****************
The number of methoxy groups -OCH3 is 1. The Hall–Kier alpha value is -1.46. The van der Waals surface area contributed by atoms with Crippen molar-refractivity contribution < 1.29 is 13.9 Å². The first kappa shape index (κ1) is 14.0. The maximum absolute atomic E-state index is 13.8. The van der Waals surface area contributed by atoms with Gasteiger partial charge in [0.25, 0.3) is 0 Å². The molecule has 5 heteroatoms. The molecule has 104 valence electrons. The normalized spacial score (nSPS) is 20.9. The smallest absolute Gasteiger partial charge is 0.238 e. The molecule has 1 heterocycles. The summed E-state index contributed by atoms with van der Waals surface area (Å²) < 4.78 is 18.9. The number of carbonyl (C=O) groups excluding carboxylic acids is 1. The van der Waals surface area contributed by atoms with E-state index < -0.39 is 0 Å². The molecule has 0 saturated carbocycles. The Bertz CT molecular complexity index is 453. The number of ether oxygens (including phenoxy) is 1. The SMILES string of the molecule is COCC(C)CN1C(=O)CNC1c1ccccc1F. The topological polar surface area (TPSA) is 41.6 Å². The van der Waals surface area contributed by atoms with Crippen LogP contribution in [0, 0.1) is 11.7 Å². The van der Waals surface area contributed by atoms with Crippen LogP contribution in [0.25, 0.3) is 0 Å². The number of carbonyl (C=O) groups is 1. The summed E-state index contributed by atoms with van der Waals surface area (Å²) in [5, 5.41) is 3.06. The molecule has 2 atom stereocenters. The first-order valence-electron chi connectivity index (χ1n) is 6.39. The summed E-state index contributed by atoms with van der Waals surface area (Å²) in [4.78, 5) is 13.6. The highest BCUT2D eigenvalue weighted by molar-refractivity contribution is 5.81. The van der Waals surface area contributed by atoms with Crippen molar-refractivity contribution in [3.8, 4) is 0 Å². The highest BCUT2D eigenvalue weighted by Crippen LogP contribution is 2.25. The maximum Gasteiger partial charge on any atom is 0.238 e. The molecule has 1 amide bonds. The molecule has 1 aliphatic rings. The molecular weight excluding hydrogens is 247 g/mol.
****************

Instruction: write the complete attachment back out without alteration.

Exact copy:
The number of methoxy groups -OCH3 is 1. The Hall–Kier alpha value is -1.46. The van der Waals surface area contributed by atoms with Crippen molar-refractivity contribution < 1.29 is 13.9 Å². The first kappa shape index (κ1) is 14.0. The maximum absolute atomic E-state index is 13.8. The van der Waals surface area contributed by atoms with Gasteiger partial charge in [0.25, 0.3) is 0 Å². The molecule has 5 heteroatoms. The molecule has 104 valence electrons. The normalized spacial score (nSPS) is 20.9. The smallest absolute Gasteiger partial charge is 0.238 e. The molecule has 1 heterocycles. The summed E-state index contributed by atoms with van der Waals surface area (Å²) < 4.78 is 18.9. The number of carbonyl (C=O) groups excluding carboxylic acids is 1. The van der Waals surface area contributed by atoms with E-state index < -0.39 is 0 Å². The molecule has 0 saturated carbocycles. The Bertz CT molecular complexity index is 453. The number of ether oxygens (including phenoxy) is 1. The SMILES string of the molecule is COCC(C)CN1C(=O)CNC1c1ccccc1F. The topological polar surface area (TPSA) is 41.6 Å². The van der Waals surface area contributed by atoms with Crippen LogP contribution in [0, 0.1) is 11.7 Å². The van der Waals surface area contributed by atoms with Crippen LogP contribution in [0.25, 0.3) is 0 Å². The number of carbonyl (C=O) groups is 1. The summed E-state index contributed by atoms with van der Waals surface area (Å²) in [5, 5.41) is 3.06. The molecule has 2 atom stereocenters. The first-order valence-electron chi connectivity index (χ1n) is 6.39. The summed E-state index contributed by atoms with van der Waals surface area (Å²) in [4.78, 5) is 13.6. The highest BCUT2D eigenvalue weighted by molar-refractivity contribution is 5.81. The van der Waals surface area contributed by atoms with Crippen molar-refractivity contribution in [3.8, 4) is 0 Å². The highest BCUT2D eigenvalue weighted by Crippen LogP contribution is 2.25. The maximum Gasteiger partial charge on any atom is 0.238 e. The molecule has 1 amide bonds. The molecule has 1 aliphatic rings. The molecular weight excluding hydrogens is 247 g/mol.